It's four years since UBS made thousands of people in its fixed income sale and trading business redundant. What looked like a great idea back then has seemed like less of a good idea as fixed income sales and trading revenues rebound. Despite the protestations from UBS investment bank CEO Andrea Orcel that the Swiss bank is more interested in returns than revenues, it's hard to stand on the sidelines and see your fixed income top line fall while U.S. banks in particular experience double digit growth.
It seems UBS has decided to do something about it. It's been bolstering its fixed income trading team with people from Goldman Sachs.
In London, UBS hired Ali Sanai, a former executive director in rates sales at Goldman. In New York, headhunters say it's hired Aliza Raffel, a Goldman Sachs vice president in cross FX sales.
UBS didn't confirm the arrivals. Both are though to be on gardening leave.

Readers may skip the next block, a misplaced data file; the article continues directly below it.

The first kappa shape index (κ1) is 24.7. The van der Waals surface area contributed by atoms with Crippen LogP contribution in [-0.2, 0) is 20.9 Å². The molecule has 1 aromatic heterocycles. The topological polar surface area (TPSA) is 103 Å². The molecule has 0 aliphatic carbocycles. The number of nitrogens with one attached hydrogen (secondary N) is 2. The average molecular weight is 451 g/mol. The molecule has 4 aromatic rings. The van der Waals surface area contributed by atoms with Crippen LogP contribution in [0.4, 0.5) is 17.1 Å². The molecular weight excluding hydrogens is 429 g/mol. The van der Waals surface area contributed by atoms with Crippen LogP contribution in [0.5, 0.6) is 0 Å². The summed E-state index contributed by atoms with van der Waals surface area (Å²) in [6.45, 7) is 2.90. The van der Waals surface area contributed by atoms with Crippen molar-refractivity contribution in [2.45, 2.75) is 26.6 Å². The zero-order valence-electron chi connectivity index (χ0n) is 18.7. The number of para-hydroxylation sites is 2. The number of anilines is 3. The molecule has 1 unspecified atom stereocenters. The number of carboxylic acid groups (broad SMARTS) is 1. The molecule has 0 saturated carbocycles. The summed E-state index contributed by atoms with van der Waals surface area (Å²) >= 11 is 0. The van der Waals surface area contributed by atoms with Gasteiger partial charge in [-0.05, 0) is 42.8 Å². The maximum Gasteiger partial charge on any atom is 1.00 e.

The moves follow other recruits to UBS's U.S. fixed income team last year. Star fixed income salesman Josh Miller joined from Deutsche Bank last April, for example. Miller's arrival followed the addition of fellow ex-Deutsche banker Daniel Swasbrook as head of U.S. fixed income distribution at UBS in 2015. Headhunters say Swasbrook has been slowly hiring Deutsche people and that Deutsche is particularly susceptible to his overtones following this year's awful bonuses. All the more so because UBS is actually paying: recent hires are said by headhunters to have received a big uptick in their compensation, with generous guaranteed bonuses pinned to achievable targets.
"The payout relative to production at UBS is lower," says one U.S.-focused headhunter. "You don't have to produce as much there to get paid."
While people might want to work for UBS for this reason, a London headhunter cautions against expecting a wave of hiring. "It's ones and twos. They're so light everywhere that as markets come back it makes sense to add a couple of people."